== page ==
About the project
The European Research Council (ERC) funded research project “Gender-Gap in Political Endurance: a novel political inclusion theory” (SUCCESS) provides a comprehensive analysis of why, how and if structural factors affect the endurance of political careers and why endurance matter for political impact.
The five years ERC Consolidator Grant project (2021-2026) is led by Professor Ragnhild Muriaas. It is located at the Department of Government, Faculty of Social Sciences, University of Bergen, Norway. Dr Vibeke Wang is a Senior Researcher in the Project, Dr Francesca Feo and Dr Torill Stavenes are Postdoctoral Researchers, and Seréna Nilsson Rabia and Ida-Elise Seppola Asplund are the PhD candidates.
SUCCESS will advance a novel theory of inclusion that explains gender-gaps in endurance and provide much-needed new empirical evidence on how, why and under what conditions gender-gaps in political endurance can be closed in a world with high electoral volatility.
How does political endurance matter for political outcomes?
What strategies do elected representatives use to sustain their political careers?
How do voters evaluate political experience – when is it good and when is it bad?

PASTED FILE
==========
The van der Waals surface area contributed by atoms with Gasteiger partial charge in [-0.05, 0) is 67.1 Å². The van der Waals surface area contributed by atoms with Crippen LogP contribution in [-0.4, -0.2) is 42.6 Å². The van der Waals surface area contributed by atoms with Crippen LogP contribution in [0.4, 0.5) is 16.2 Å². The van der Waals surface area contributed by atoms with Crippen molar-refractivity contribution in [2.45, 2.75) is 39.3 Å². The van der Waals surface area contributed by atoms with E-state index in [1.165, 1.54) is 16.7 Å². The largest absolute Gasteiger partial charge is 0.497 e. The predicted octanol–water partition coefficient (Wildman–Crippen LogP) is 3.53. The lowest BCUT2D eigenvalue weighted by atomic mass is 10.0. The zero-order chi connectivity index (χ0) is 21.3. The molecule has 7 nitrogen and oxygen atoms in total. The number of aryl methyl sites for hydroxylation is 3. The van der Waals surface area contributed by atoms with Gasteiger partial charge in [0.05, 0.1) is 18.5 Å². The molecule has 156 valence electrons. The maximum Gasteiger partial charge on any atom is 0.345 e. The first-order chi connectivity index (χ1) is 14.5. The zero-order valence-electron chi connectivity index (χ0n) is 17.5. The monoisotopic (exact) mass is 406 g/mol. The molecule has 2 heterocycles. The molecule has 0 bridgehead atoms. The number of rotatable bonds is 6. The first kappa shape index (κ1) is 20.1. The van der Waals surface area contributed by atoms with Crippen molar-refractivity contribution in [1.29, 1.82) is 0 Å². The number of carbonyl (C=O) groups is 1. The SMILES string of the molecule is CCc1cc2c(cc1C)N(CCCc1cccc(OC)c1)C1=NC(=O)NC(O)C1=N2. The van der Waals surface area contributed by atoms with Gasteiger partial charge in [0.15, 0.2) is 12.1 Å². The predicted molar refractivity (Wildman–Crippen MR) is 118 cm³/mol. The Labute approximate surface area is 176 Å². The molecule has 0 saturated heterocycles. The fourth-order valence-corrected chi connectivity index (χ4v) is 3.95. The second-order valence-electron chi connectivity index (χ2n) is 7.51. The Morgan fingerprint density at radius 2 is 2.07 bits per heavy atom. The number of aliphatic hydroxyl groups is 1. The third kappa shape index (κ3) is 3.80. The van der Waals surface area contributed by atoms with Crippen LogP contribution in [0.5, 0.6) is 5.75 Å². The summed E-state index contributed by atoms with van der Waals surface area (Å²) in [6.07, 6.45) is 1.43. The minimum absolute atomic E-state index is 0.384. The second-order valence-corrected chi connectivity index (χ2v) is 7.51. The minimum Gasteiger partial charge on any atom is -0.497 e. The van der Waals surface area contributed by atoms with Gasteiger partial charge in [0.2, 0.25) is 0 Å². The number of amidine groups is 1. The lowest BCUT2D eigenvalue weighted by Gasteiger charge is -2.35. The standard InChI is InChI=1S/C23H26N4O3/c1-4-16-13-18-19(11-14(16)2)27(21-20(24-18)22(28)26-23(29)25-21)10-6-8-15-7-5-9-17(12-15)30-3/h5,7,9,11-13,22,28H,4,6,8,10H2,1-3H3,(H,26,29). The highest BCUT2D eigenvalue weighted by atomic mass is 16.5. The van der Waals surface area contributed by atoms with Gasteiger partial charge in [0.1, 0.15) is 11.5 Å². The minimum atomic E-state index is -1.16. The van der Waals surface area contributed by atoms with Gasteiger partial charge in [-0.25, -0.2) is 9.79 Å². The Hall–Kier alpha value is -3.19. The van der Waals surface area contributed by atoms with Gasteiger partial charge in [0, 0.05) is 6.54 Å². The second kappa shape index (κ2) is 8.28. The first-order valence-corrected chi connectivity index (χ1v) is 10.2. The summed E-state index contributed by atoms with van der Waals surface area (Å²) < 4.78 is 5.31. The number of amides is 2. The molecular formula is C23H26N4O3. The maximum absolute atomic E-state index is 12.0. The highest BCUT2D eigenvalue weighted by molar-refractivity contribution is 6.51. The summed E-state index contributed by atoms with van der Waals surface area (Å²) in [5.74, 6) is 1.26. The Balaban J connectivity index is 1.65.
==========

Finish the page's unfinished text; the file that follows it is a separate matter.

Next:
Are there specific institutions and contexts that underpin gender-gaps in political endurance across time, regions, and political systems?
To answer these questions, SUCCESS make use of several different methods to study representatives and their political networks. At the first stage of the process, in-depth studies will be carried out in France, Norway, and the United States, and these will be complimented with studies of a couple of other cases as well as a larger cross-country macro study.
SUCCESS thus offers a comprehensive perspective, highlighting the interconnections between these four questions in a novel theory of political inclusion: Rather than focusing on what excludes women from political office, the project explores what contributes to their SUCCESS.
By explaining gender-gaps in political endurance SUCCESS (1) will give relevant insights to studies about inequalities in political representation, including those focusing on class, ethnicity, and age (2), which in turn, will inform studies of challenges to democratic processes in the 21st century, as well as (3) feed critical findings into global debates about why, how and under what conditions gender equality is in the best interest of society.